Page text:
- The anti-depressant Prozac causes a dramatic increase
in aggressive behaviour in mice the day after the drug is administered,
US researchers have found.
Prozac, or fluoxetine, has been associated with isolated reports of suicide
and crimes of violence in people. "But this has been difficult to
study in other animals," says George Wagner of Rutgers University.
"Our findings represent the first demonstration that the drug can
actually increase defensive aggression in other species."
When the mice received alcohol along with Prozac, their aggression scores
on the following day were even higher. "Our data indicate a potentially
serious interaction between Prozac and alcohol," Wagner adds.
However, the implications for the millions of people who take Prozac worldwide
are unclear, Wagner says. The mice in his study were given a single, very
high dose of the drug. The effects of regular, much smaller doses over
a long period of time might be different, he says.
John Mann of Columbia University, US, says: "This is a very interesting
observation. But individual case reports of people exhibiting suicidal
or aggressive behaviour have been found with practically every psychotropic
medication. Every double blind study of people taking Prozac to date has
not indicated an association with increased aggression."
- Protruding object
- Mann's team investigated the effects of Prozac alone,
alcohol alone, and Prozac plus alcohol on two types of aggression: offensive
"Offensive would be two males fighting over territory, for example,"
says Mann. "Defensive involves an aggressive response to a painful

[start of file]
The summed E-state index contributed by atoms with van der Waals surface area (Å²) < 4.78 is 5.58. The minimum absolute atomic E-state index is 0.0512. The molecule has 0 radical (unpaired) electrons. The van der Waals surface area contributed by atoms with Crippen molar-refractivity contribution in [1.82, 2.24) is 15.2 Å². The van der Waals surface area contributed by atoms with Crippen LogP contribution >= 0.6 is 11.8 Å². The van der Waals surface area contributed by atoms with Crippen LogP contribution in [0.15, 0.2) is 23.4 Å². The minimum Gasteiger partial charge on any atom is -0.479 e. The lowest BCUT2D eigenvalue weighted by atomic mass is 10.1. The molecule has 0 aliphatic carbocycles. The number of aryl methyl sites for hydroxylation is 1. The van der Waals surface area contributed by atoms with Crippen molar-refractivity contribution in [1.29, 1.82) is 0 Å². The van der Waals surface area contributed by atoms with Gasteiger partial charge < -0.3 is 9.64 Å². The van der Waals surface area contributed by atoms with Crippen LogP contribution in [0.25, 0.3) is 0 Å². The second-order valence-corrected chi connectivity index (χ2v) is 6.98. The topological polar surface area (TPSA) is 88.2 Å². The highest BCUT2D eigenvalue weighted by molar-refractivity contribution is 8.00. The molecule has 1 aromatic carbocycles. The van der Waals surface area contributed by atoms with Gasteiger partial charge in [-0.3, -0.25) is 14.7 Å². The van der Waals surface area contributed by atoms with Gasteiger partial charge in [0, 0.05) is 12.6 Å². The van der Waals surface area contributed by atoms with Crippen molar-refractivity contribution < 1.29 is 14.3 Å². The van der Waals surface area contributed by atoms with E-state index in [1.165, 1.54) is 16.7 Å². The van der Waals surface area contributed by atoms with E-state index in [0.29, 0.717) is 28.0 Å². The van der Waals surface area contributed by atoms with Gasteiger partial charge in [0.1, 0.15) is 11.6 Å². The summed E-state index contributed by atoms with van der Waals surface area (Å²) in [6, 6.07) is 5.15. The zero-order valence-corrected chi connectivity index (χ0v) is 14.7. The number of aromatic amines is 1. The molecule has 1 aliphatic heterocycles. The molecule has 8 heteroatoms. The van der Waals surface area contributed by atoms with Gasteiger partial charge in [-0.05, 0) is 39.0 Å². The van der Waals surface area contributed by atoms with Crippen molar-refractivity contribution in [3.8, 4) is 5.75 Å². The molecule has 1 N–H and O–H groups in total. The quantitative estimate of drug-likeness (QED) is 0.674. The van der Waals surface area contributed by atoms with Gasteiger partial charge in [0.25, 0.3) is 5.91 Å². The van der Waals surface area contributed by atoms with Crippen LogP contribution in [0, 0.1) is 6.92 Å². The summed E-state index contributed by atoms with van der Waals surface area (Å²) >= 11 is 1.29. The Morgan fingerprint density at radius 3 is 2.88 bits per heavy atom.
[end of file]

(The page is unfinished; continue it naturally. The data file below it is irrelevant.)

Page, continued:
or frustrating stimuli."
Mice in the three drug groups were put in a cage together, to investigate
offensive aggression, or given a mild electric shock, to investigate defensive
aggression. In the second case, the mice's tendency to bite an inanimate
object protruding into their cage in response to the shock was measured.
Prozac is thought to work by prolonging the presence of the neurotransmitter
serotonin in the brain. Low levels of serotonin are associated both with
alcohol consumption and with aggression. The team expected that alcohol
alone would boost aggression - and that this effect would be counteracted
by an accompanying dose of Prozac. Prozac alone was expected to decrease
On the day the drugs were given, that was exactly what they found. But
on the second day, they found that defensive aggressive behaviour in mice
that had received Prozac alone rocketed by between 15 and 20 per cent,
compared with baseline measurements. In mice that had also received alcohol,
it increased by between 20 and 25 per cent. There was no effect on offensive
- Impulsive behaviour
- Because Prozac works by prolonging the presence of serotonin
- rather than boosting release of the neurotransmitter - it causes a decrease
in levels of a serotonin metabolite called 5-hydroxyindoleacetic acid (5HIAA).
Low levels of 5HIAA have been associated with suicides, especially violent
ones, as well as with other violent or impulsive behaviour.
Wagner's team recorded the lowest levels of 5HIAA on the day after the
mice received the Prozac.
"We found lower levels of 5HIAA in our mice long after they received
fluoxetine," says Wagner. "That may help explain their increased
The team now plans to investigate the effects of chronic Prozac use on
aggression in animals.
Wagner presented his research at the Society for Neuroscience annual conference
in San Diego.